Brandy D. Gunsolus, DCLS, MLS(ASCP)CM, ASCLS Patient Safety Committee Member

In traditional healthcare, all patients visit their physicians, receive a laboratory order for tests, results are sent to their physicians, and the physician would then notify the patient of the results. Times have changed.

Now patients can go online, to the local pharmacy, or the mall and obtain virtually any laboratory test they want. The debate about direct-to-consumer (DTC) testing has been ongoing for several years and, whether we agree with it or not, it appears to be here to stay. Within the vast market of DTC testing is an exploding subset: DTC genetic testing. More than a dozen different companies now offer DTC genetic testing1. This type of testing includes things as seemingly benign as genealogy and ancestry, but also includes family relationships and supposed markers of inherited disease.

Photo credit: Micah Baldwin, Boulder, CO

Why Do Patients Obtain DTC Testing?
What entices patients to pursue DTC genetic testing? While research has been limited, one study looked into this question in the Ashkenazi Jewish community. The findings were somewhat unexpected: 64.3 percent stated they wanted to test for cancer; 42.0 percent to know their risk of cancer; 25.0 percent said it would benefit their family; 16.1 percent was to address their anxiety; 13.4 percent wanted to help advance research; and only 5.4 percent was for future family planning2. This was unanticipated as this population is known to have prevalence for several devastating genetic diseases, yet the smallest percentage was for family planning. While this finding may not extrapolate to society as a whole, it does provide a glimpse into a strong desire to test for fear of disease, primarily cancer.

So why do patients not obtain this testing through their physician? No studies have reported on this aspect. It could be speculated that cost is a major issue. DTC genetic testing often costs hundreds or thousands of dollars less than traditional healthcare routes. There are also restrictions on what health insurance will cover, leaving patients bearing the financial burden. While insurance companies do not cover DTC genetic testing, there is now some limited insurance coverage for repeat testing of specific markers found positive in DTC testing (e.g. BRCA1/BRCA2)3.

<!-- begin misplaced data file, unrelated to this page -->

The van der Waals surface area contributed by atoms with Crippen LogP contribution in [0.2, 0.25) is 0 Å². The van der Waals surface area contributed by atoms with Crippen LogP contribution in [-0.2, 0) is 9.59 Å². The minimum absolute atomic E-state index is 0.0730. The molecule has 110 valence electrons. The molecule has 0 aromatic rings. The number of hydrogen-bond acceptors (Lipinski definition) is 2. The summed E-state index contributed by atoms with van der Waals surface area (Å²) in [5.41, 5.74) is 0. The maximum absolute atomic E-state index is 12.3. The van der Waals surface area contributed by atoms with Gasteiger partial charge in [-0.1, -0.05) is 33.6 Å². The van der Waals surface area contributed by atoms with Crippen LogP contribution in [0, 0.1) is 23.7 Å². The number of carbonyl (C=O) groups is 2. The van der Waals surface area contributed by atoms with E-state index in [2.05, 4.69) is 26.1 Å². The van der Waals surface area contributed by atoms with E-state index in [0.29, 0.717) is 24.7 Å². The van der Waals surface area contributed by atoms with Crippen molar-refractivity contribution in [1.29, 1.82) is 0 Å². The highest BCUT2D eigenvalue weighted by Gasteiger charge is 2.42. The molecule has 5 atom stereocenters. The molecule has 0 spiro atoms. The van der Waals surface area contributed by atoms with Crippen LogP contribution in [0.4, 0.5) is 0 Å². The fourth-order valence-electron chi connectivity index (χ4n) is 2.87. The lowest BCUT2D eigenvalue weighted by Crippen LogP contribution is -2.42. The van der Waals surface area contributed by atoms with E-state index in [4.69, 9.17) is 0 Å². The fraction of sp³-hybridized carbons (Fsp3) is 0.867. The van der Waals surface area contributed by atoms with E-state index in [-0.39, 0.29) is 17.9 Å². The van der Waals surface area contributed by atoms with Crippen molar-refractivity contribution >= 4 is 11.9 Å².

Test Result Confusion
Do patients understand the implications of DTC genetic testing? Limited research has been done to answer this question and anecdotal reports are mixed. One survey comparing DTC genetic test result interpretation between patients and genetic counselors identified that patients were significantly more likely to misinterpret results than genetic counselors; however, the reports were still frequently misinterpreted by even the genetic counselors4. Result reports are generally provided as variant detected or not-detected and a risk analysis. The risk analysis has been cited by many, including the FDA, to be confusing and, in some cases, completely inaccurate5.

The confusing reports, as well as unsubstantiated healthcare claims by DTC genetic testing companies, has led the FDA to take action against several DTC companies5. With confusing test reports, patients are unlikely to understand the ramifications of their results that could lead to anxiety and pursuit of unnecessary additional testing and medical procedures. While DTC companies now list questions patients should consider prior to having genetic testing and given that this testing was one of the hottest holiday gifts recently, it is doubtful individuals heeded the information in the questions6.

The most troubling aspect of DTC genetic testing is the accuracy of results. There has been more than one report of individuals submitting their information to multiple companies only to receive conflicting results7. Another study recently identified that 40 percent of all DTC genetic test abnormal results were false-positives8. One news reporter submitted his dog’s sample and a company not only failed to identify that the sample was not human, it reported “her muscle force would probably be great for quick movements like boxing and basketball, … has the cardiac output for long endurance bike rides or runs. They did advise she might want to work with a personal trainer.”9